From the front our house looks abandoned: overwhelmed by an out-of-control magnolia, ivy, scrub oaks, fire ant mounds, last year’s leaves. We put all our energy into the garden in the back that few people ever see. It seems rank hypocrisy for this yardman to write about landscaping, but fortunately, there are experts willing to help out. I talked with Nick Lapointe, co-owner of Normal Landscape Cooperative, and also with my friend Chris Adamson, a local landscape/land planner, who basically does the big stuff but shared some of his insights applicable to fixing up a yard. I also talked with a local landscaper who is a solo practitioner and wants to keep his business small and personal. He was happy to share his experience and insights but didn’t want me to use his name because he just can’t handle any more customers right now. I hope he won’t mind if I refer to him herein as “Ghost” because Halloween is approaching, and “Mr. X” sounds so impersonal.
Ghost caught on immediately that this story is not about bulldozers and big bucks but is an attempt to share some information with Flagpole readers who may feel the need to make their yards work a little better without taking on a major expense.
“You can find out what you like by walking around town. We’ve got some great streets. What a good way to put on a mask, especially outdoors, and there are a lot of people not working, with time now for their gardens. Tell a gardener you’d love to see their garden; it’s the best compliment you can give. You can even offer to help, and if they need stuff divided, that’s a good way to get extra plants.”
Ghost also recommends the State Botanical Garden as a good, free, outdoor place to get ideas for your own botanical needs.
While acknowledging that every yard has its own considerations, Lapointe says you’ve got to start with the practical things that you can’t get around, like drainage—where the water is going—and access: you don’t want to erect something that is going make your house and yard inaccessible to people who come to paint, landscape or haul off debris, etc.
Lapointe also says keep in mind what would improve the look and functionality of your yard without fighting the existing context.
“You could change everything, but it’s easier to work with the conditions that are already there,” he says. “For example, if you’ve got a lot of trees in place, don’t do grading to disturb the roots.”
As to plant choices, “We tend to use native plants, not exclusively,” Lapointe says. “We use a core palette that we know tends to do pretty well in different conditions: camellias, anise, viburnum, Sweet Bay magnolia, Southern magnolia. Also, if people are interested in edible fruit, figs and blueberries. They do pretty well without a ton of attention.”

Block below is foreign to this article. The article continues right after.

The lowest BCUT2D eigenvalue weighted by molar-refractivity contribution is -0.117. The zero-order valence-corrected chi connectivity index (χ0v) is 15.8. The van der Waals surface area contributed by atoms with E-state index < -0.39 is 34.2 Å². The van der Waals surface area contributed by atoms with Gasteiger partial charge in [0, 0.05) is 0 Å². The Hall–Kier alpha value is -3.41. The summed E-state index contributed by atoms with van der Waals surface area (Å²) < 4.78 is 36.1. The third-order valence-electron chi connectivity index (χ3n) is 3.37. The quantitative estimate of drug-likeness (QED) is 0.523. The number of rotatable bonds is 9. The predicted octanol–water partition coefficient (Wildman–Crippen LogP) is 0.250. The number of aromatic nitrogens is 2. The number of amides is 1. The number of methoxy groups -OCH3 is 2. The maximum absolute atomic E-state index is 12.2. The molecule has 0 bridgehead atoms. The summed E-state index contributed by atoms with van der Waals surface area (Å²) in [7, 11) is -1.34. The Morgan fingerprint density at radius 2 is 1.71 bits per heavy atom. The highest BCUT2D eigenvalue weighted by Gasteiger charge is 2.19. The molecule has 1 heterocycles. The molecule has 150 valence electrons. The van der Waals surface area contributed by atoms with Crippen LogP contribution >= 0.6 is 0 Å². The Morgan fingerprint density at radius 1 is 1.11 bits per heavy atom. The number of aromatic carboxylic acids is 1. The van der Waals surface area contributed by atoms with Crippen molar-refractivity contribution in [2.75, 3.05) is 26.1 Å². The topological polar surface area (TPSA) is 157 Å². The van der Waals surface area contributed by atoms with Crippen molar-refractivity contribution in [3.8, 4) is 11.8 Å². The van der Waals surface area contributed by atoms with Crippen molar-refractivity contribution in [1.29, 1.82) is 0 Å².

Adamson, accustomed to large projects, narrowed his focus to explain that much depends on the particular lot, the style of the house, the architecture. He suggests framing things, as in a painting—a ground layer with low-lying plants, then shrubs, understory trees and larger trees as focal points. But don’t skimp on just one or two plants. Use them in groups of three, five, seven, etc. to lend some presence. Depending on what you like, your garden can range from the natural, English garden all the way up to the strictly formal. But space plants for the future, because they’re going to grow.
With an eye on cost, Adamson suggests an incremental approach. “You may not be able to afford to do everything at once. For instance, when creating beds, you can make a mulch bed with no budget. It’s environmentally conscious. Dig it out and fill it up with organic matter—leaves, grass trimmings—and keep adding to it, cover it with pinestraw and then fill it up with plants later.”
Adamson also likes the idea of creating garden rooms. “Outside the porch could be a more formal garden room transitioning to the less formal backyard, with maybe a garden room on the side of the house that is more of a working-type garden where you’re doing things like composting.”
Then Adamson let slip some inside dope that allows anybody to design a garden. “Take a hundred-foot garden hose and lay it out on the ground. Form it into S-type curves, kind of like the Pepsi-Cola logo. Those curves are real pleasing to the human eye. Move it around until it looks good from all angles—from the back porch, out the kitchen window, etc. It’s a real good way to visualize. Then spray paint that line and start cutting away turf.”
Irrigation is important, too, and Adamson says you can either have it done professionally or for $100 in materials, you can do it yourself and lay plastic hose with emitters. He makes it sound easy.
Finally, I asked Ghost the grass question: How much is too much? He points out that wildflowers and plants need work. “The lowest maintenance is a tree,” he says. “Just dig up your yard and plant understory trees and a small grass area.” He does concede, though, that with kids at home these days, they need room to run off energy.
“Getting people away from grass is tricky,” he says. He is amazed by the ubiquity of lawns in Athens and the amount of pesticides and fertilizers that wash off them.
There are more and more lawns in town,” he says. “They’re creating the suburban environments they grew up with.” Ghost says bringing the lawns to intown Athens began seven or eight years ago. “Yonah, Satula. It’s a big shock to see the old yards disappearing. It’s always nice to have a little pocket of them.”
Well, thanks, guys, and here’s hoping this whets some appetites. There’s plenty of information online and in books, and there are lots of people like these ready to offer some guidance or to do it all for you. And remember, old Flagpoles make excellent mulch.
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